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Tagged with 'foraging'

How to Make Sloe Gin | Homemade Recipe

The sloe season usually begins in October; however, in particularly wet weather, the berries can be ripe enough to harvest as early as September. This is excellent news for gin lovers, as you can get a head start on making your own sloe gin this season. If you’d like to have a shot at making this warming autumn beverage, our guide is sure to help you get the best from your sloes, from picking tips right up to flavouring your very own spirit!

Some homemade sloe gin in cocktail glasses with ice

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What to look for in your Autumn foraging adventures

September is a great time to go foraging, while the weather is still mild and the trees still fruitful. It is important to expand your knowledge on foraging to ensure that everything you collect is safe and sustainable. Here are eight of the best things that you will find this month: blackberries to be found whilst foraging this Autumn
  1. Rosehips
A member of the apple family, the best place to forage for rosehips are in areas with hedgerows and rough grass. Their distinctive pink or white flowers are paired with sumptuous deep orange fruits which are usually oblong shaped. These are often made into sweet syrups, perfect for the autumn months.
  1. Elderberries
Elderberries make a wonderful addition to fruit pies, or jams and can be found in both woodlands and hedgerows. The berries are quite small, with a deep purple colouring and tend to grow in small clusters along with small, toothed, green leaves.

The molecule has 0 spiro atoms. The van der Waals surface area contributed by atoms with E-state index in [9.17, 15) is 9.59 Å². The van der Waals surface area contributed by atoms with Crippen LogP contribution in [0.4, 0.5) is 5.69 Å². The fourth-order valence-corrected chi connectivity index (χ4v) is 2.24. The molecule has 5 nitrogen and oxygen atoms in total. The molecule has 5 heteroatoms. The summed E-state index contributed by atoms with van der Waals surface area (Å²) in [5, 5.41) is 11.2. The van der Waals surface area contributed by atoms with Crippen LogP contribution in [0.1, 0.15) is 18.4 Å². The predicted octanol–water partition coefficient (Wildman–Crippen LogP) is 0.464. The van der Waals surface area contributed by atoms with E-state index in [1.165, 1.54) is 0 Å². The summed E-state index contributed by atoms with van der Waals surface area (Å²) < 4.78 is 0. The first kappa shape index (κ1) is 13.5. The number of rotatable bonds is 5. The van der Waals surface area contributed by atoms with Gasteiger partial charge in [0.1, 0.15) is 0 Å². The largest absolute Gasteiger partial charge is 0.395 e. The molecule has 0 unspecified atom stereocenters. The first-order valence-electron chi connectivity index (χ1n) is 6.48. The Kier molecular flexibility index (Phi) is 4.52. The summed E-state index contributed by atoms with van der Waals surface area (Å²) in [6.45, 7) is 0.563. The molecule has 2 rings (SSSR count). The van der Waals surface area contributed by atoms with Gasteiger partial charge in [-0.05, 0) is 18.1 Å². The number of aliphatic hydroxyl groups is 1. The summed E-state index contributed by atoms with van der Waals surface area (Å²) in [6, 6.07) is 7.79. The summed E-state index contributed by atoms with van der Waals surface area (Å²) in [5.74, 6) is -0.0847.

1. Wild Strawberries
Wild strawberries can often be hard to find, but are certainly worth their sweet rewards at the end of a hunt. The ruby red berries are usually found low to the ground, in open woodland. These taste best eaten directly from the plant, they may seem small, but are packed with juicy flavour and sweetness.
  1. Blackberries
Blackberries are an absolute foraging classic, and are usually easy to find in an abundance. Just be sure that you are careful when picking these gleaming treats as the bushes can be very prickly. They pair perfectly with many other foraging finds, and make wonderful jams, pies and crumbles. Or why not try infusing these dark berries with some gin ready for the festive season?
  1. Beech nuts
With a similar taste to a walnut, beech nuts generally grow in fours, on an easily recognisable tree that can be up to 40m height! The bright green leaves illuminate the woodlands with their prickly brown husks contrasting against the vibrant colours. You can blend these into nut butters, or toast them to enjoy with a salad!
  1. Raspberries
Although September is the very end of the raspberry season, there is still hope that you will be fruitful in your findings. Another fruit that is great enjoyed directly from the bus, raspberries are much less prickly than blackberries and offer an overall more pleasant experience. In September, those of you lucky enough to find these tangy treats should revel in your treasures and enjoy them straight away, particularly as it is unlikely that you will harvest enough to make any other products.
  1. Hazelnut
As you see the leaves turn yellow, this is the time to harvest a hazelnut. Generally, woodland is the best place to search for these rich nuts, and once you do spot a tree, give it a gentle shake and watch the nuts fall in a sparse shower around you. The nuts themselves are hidden in a green, leafy cup for safety and camouflage.
  1. Poppies
The beautiful colour of a poppy makes for an easy find; you will know then they are ready to pick by the change of colour to a grey-brown tone. To get the best from these flowers, you should pop them into a paper bag and give them a little shake, this releases the seeds which can then be used in many baking recipes from cakes to breads. Whilst on your foraging missions you must be careful not to disrupt the local wildlife and hurt yourself on the prickly bushes that surround, so prepare yourself for the outdoors with our men’s and women’s country clothing.